I most enjoy watching TV shows years after they air. At that point, I generally have a good idea that I am committing to something worth my while. It is largely for this reason that I finally binged all 100 episodes of Curb Your Enthusiasm this spring, twenty years after it first aired on HBO. For a Seinfeld fan, the show in which Larry David stars as a fictionalized version of himself was a natural choice. Even if it doesn’t match expectations, maintaining some sort of connection with the Seinfeld universe can only be exciting. In fact, I tried getting into the show nearly ten years ago, but got turned off somewhere along the way in the third season.
The main story arc of that season is one in which Larry and other wealthy Hollywood friends are planning the opening of a restaurant in which they are all investing. Many successful shows chronicle the lives of the people who actually work on them. If lawyers tend to write about legal issues, and mothers tend to write about motherhood, people who work in entertainment tend to create shows about their own experience. This leads to programs such as Entourage and 30 Rock.
This is no different in the case of Curb, which allows us to see Larry go about his life as the successful co-creator of Seinfeld as he encounters other hilarious or eccentric celebrities. However, seeing Larry David, Ted Danson and their wealthy friends quarrel over the opening of a restaurant might be a tad too disconnected from the lives of everyday viewers.
Despite my decade-old aborted attempt to get into this show, my fiancée and I committed to a binge of Curb Your Enthusiasm early on during the pandemic. If one narrative slightly turned me off, it was no reason to give up on an otherwise brilliant product. What I came to notice, however, is that watching this show now could not have been more relevant.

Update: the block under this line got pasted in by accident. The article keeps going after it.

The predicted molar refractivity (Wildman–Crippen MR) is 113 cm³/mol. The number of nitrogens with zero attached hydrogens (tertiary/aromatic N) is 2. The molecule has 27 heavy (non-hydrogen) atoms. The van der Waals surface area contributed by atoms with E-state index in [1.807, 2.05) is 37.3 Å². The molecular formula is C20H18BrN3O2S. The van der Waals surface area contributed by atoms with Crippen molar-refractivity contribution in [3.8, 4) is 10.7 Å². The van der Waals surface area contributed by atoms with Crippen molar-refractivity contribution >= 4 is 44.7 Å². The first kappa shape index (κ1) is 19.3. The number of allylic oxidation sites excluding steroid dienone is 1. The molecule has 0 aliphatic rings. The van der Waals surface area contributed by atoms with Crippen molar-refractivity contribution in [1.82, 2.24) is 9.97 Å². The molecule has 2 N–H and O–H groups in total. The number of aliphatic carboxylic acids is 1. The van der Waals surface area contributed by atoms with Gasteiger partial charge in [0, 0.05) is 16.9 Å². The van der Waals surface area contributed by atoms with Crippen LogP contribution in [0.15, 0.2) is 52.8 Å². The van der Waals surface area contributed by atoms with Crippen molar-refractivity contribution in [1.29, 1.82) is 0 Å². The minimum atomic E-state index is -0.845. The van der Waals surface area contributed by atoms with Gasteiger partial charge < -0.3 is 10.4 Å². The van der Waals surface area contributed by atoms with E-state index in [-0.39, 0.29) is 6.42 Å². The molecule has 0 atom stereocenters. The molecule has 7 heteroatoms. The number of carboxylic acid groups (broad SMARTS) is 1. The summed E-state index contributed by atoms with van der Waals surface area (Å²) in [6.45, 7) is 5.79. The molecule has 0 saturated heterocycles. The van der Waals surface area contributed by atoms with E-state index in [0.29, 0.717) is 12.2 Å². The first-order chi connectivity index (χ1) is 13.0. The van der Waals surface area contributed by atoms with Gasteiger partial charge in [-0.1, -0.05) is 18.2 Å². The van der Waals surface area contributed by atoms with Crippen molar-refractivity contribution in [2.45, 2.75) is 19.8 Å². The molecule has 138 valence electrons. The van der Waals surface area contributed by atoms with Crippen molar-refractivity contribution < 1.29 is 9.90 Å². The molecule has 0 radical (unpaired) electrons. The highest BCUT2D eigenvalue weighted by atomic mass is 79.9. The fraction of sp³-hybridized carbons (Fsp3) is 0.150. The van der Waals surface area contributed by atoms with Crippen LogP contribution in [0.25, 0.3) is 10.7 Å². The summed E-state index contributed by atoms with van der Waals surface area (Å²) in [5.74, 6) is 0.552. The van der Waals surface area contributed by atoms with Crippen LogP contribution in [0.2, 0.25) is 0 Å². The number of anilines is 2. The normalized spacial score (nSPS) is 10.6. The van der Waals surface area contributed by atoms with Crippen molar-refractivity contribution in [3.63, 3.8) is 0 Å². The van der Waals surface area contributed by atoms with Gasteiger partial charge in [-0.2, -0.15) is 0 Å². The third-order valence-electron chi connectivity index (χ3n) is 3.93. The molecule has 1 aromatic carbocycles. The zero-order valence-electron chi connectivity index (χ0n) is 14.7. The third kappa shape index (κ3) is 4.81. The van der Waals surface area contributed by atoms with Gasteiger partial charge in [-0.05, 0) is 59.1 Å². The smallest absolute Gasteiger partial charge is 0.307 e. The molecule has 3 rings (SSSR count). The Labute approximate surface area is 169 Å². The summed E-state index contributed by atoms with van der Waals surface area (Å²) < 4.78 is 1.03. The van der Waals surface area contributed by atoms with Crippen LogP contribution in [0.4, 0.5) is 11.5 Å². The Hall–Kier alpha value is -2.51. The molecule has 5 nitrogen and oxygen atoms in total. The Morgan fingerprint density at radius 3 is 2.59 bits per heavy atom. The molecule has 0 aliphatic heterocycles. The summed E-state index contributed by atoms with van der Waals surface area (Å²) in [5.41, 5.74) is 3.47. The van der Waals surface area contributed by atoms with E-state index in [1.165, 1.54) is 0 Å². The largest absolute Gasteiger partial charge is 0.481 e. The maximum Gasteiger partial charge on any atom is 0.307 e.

Larry David’s view of the world is that bad things will happen. He will regret his successes and see the worst in any given situation. Despite his professional success and his financial comfort, he struggles with day-to-day life and the personal interactions that it requires.
In a time of global crisis, Curb Your Enthusiasm has served to remind us that all moments of our daily lives come with a risk of awkward encounters or personal conflict. Every time we leave the house, we risk getting into an argument or an uncomfortable situation with a waiter, a store clerk or a pedestrian. As social beings, we still want to engage in this risk, we even thrive on it, and lately we have not been able to do so.